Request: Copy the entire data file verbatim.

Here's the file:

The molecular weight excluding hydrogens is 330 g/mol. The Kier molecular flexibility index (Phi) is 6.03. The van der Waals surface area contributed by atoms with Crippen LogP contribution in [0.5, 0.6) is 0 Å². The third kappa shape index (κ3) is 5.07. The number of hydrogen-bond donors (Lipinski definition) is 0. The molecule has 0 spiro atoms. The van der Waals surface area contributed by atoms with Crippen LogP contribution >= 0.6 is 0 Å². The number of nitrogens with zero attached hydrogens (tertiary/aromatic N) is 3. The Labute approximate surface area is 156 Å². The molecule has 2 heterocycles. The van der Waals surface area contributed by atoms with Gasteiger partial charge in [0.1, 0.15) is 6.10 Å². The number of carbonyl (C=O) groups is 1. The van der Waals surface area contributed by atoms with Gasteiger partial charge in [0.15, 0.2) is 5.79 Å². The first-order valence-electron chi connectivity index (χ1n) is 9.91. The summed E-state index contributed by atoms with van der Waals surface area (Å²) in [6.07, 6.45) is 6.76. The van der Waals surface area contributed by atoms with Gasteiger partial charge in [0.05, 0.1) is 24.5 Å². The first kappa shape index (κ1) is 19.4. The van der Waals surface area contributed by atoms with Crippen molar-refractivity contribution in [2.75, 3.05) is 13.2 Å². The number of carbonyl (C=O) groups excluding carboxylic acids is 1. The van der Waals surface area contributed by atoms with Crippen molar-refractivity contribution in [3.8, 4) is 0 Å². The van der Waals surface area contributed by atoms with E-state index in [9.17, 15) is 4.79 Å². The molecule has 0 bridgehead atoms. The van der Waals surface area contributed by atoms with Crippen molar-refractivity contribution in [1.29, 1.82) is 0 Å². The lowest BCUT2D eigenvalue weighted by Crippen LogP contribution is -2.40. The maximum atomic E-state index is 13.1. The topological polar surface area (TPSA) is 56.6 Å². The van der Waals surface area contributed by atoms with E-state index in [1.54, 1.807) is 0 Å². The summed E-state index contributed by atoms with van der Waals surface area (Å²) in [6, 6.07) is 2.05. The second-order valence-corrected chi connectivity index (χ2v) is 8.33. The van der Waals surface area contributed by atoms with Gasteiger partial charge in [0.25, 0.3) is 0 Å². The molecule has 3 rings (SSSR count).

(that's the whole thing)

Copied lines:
The molecular weight excluding hydrogens is 330 g/mol. The Kier molecular flexibility index (Phi) is 6.03. The van der Waals surface area contributed by atoms with Crippen LogP contribution in [0.5, 0.6) is 0 Å². The third kappa shape index (κ3) is 5.07. The number of hydrogen-bond donors (Lipinski definition) is 0. The molecule has 0 spiro atoms. The van der Waals surface area contributed by atoms with Crippen LogP contribution >= 0.6 is 0 Å². The number of nitrogens with zero attached hydrogens (tertiary/aromatic N) is 3. The Labute approximate surface area is 156 Å². The molecule has 2 heterocycles. The van der Waals surface area contributed by atoms with Gasteiger partial charge in [0.1, 0.15) is 6.10 Å². The number of carbonyl (C=O) groups is 1. The van der Waals surface area contributed by atoms with Gasteiger partial charge in [0.15, 0.2) is 5.79 Å². The first-order valence-electron chi connectivity index (χ1n) is 9.91. The summed E-state index contributed by atoms with van der Waals surface area (Å²) in [6.07, 6.45) is 6.76. The van der Waals surface area contributed by atoms with Gasteiger partial charge in [0.05, 0.1) is 24.5 Å². The first kappa shape index (κ1) is 19.4. The van der Waals surface area contributed by atoms with Crippen molar-refractivity contribution in [2.75, 3.05) is 13.2 Å². The number of carbonyl (C=O) groups excluding carboxylic acids is 1. The van der Waals surface area contributed by atoms with Crippen molar-refractivity contribution in [3.8, 4) is 0 Å². The van der Waals surface area contributed by atoms with E-state index in [9.17, 15) is 4.79 Å². The molecule has 0 bridgehead atoms. The van der Waals surface area contributed by atoms with Crippen molar-refractivity contribution in [1.29, 1.82) is 0 Å². The lowest BCUT2D eigenvalue weighted by Crippen LogP contribution is -2.40. The maximum atomic E-state index is 13.1. The topological polar surface area (TPSA) is 56.6 Å². The van der Waals surface area contributed by atoms with E-state index in [1.54, 1.807) is 0 Å². The summed E-state index contributed by atoms with van der Waals surface area (Å²) in [6, 6.07) is 2.05. The second-order valence-corrected chi connectivity index (χ2v) is 8.33. The van der Waals surface area contributed by atoms with Gasteiger partial charge in [0.25, 0.3) is 0 Å². The molecule has 3 rings (SSSR count).